How Power Failure Changed My Life

I just had the biggest realization (so far): living in a dormitory with no internet connection, no wi-fi, no laptop, no anything is NOT easy. It’s like abstaining from watching your favorite TV show or cutting off your dominant hand. Okay, I am exaggerating. But seriously, it wasn’t easy.

So, when I got the chance to be in our home in Bulacan, the word “excited” is an understatement. I will get to see my family, the television, a refrigerator, and Agent P—the computer (“P” stands for “personal”, as in personal computer. Yes, I am a loser in giving names). Just when I was about to sit and look around on Facebook, something unexpected happened. So unexpected, it made me invent words to scream.

A brownout.

That brownout took my life for two days, leaving me unproductive of all these things:

My part-time job. I work as an online tutor to Japanese students and Internet connection for me is as important as my English proficiency in this matter. So when I realized I would not be able to teach because of the brownout, I almost cried. A day’s salary gone with a snap. And if brownouts like these continue to happen, this poor kid might lose her job.

My Academic work. I was supposed to download Critical Theory e-books for my report on my thesis subject. You know how paranoid I am when it comes to that subject (even the very word makes me cringe, let alone remembering my professor’s face). But because of THAT event, my plans weren’t able to push through.

My scheduled bonding moment with Mom via Yahoo! Messenger. I am always excited to come home and open my Y!Messenger account because I know that I can have a chat with my Mom abroad. Because Y!M is free of charge and even allows people to see each other while talking, we prefer it more than the telephone. The brownout took a mother-daughter bonding moment away. 😦

My weekly iPod playlist update. I have this habit of listing down random titles of songs that I like and downloading them at once. Last Wednesday was their scheduled download, but power supply failed me. I just played them in my mind until today that I got to have them on my playlist.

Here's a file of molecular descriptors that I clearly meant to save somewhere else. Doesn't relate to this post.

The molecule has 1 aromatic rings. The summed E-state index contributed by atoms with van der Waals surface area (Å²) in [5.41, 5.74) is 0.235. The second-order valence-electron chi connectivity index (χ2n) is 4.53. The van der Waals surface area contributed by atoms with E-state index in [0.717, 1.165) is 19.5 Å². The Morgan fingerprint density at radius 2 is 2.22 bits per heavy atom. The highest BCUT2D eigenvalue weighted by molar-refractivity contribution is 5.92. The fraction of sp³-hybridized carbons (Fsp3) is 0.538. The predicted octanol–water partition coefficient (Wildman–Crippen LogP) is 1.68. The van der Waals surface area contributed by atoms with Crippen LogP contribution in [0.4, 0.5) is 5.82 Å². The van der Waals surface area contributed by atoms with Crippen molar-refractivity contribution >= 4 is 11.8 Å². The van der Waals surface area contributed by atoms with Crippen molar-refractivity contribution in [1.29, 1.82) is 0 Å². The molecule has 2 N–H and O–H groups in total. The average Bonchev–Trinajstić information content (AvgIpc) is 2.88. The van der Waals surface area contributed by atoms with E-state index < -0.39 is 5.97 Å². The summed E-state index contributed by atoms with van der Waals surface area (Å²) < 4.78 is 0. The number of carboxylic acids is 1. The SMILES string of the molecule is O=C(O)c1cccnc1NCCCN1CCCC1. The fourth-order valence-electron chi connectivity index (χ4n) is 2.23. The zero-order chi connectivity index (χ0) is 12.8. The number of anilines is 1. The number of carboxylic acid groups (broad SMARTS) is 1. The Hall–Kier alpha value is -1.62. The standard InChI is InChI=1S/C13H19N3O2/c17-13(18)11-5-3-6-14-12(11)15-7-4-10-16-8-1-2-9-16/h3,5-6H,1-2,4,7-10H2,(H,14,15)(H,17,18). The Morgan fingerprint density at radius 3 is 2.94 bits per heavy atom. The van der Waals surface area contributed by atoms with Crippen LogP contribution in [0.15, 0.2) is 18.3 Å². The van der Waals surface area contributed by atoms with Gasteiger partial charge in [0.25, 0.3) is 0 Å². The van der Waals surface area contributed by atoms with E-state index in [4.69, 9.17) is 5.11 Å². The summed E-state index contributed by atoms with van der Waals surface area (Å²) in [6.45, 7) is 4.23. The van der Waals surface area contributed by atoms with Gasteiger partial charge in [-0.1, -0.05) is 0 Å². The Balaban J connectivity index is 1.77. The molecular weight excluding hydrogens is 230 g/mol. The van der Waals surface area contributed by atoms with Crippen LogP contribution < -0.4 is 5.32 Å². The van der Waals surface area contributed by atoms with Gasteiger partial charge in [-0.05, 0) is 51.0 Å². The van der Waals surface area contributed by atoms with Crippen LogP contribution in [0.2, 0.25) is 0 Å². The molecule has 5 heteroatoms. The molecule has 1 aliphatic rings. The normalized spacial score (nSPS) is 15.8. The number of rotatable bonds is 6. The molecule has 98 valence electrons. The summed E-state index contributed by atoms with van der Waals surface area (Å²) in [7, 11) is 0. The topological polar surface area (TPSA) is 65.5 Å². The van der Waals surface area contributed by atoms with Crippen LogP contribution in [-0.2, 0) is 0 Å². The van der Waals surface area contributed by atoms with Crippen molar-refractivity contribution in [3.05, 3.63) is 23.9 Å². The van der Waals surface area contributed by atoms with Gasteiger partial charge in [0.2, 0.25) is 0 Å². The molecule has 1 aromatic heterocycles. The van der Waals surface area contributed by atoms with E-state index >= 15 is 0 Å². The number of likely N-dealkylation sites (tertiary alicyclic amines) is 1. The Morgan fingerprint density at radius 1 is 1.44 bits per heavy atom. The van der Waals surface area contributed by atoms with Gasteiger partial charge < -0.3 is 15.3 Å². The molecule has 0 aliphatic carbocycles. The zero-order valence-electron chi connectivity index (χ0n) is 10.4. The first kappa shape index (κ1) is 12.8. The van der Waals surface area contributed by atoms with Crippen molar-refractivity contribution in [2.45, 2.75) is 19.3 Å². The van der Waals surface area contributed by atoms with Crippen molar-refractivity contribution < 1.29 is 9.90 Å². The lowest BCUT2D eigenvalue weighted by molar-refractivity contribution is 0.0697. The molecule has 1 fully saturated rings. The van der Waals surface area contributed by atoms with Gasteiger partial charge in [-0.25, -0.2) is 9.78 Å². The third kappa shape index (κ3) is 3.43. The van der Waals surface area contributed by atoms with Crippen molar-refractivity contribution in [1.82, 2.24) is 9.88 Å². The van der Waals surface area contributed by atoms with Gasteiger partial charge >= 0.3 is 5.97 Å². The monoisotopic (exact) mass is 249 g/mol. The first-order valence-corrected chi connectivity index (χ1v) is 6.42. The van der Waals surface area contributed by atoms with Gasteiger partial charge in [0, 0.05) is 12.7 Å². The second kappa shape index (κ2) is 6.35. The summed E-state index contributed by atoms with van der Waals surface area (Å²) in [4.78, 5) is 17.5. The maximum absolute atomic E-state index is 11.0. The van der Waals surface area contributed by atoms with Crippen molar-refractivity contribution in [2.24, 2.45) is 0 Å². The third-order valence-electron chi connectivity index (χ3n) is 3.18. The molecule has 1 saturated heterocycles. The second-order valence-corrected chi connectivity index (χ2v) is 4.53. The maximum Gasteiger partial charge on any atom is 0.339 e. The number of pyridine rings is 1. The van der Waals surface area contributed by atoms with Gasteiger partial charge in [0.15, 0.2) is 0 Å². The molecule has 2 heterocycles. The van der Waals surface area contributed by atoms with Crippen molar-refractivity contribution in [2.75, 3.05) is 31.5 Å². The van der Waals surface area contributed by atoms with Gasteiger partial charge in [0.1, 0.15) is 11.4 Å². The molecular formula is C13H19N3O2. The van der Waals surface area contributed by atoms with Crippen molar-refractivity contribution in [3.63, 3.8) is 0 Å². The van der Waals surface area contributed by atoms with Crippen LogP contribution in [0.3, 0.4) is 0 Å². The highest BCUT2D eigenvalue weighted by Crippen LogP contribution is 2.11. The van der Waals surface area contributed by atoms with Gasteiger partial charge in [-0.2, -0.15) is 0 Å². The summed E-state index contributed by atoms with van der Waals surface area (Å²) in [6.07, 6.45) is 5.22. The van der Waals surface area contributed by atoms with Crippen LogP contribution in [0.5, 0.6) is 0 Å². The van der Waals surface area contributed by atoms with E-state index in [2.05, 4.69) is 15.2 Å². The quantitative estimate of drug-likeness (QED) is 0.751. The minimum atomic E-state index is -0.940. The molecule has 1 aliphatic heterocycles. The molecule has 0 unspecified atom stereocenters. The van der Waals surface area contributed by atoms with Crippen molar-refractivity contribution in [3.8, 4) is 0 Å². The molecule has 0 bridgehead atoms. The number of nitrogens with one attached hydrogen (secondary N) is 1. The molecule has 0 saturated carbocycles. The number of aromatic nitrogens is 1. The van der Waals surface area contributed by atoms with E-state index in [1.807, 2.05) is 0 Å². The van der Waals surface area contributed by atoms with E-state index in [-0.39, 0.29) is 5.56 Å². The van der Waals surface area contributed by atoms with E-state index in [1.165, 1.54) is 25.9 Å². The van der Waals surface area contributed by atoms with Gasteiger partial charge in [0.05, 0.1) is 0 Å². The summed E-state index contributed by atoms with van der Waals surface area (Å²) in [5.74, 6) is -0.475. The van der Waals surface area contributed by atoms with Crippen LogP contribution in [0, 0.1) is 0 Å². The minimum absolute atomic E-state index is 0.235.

You see, I cannot do these things without Agent P and Mr. I (“I” stands for Internet. What did I say again on giving names?) They go hand in hand, and when they are disabled, I might as well be. Going on four days without a computer (or probably more, I’ve lost track already) made me realize how dependent my world is on the Internet. I literally cannot do anything. It was like my body was on a break but my whole system is itching to do something. Yes, that’s how crazy I got when my PC and the Internet got dysfunctional for a while.

I did my assignments the hard(er) way. I went to UP Diliman to search for Critical Theory books. I got a hard copy instead of a PDF file. Mom called me on the telephone. I had to ask for a leave on my job through the phone as well. And I had to use the radio if I wanted to listen to the songs that I liked.

It is undeniable that the Internet is a combination of all things we know and all things we dream about. However, when the inevitable happens, we still use the “old” or traditional things. I do not say that we use those things just because we have no choice, but I am so grateful that they are still there.

The power failure made me realize that there are things that the internet could fail too. And when that happens, we can still thank God for those other things that He provided before that we sometimes take for granted.

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5 Comments Add yours

  1. kimgiel says: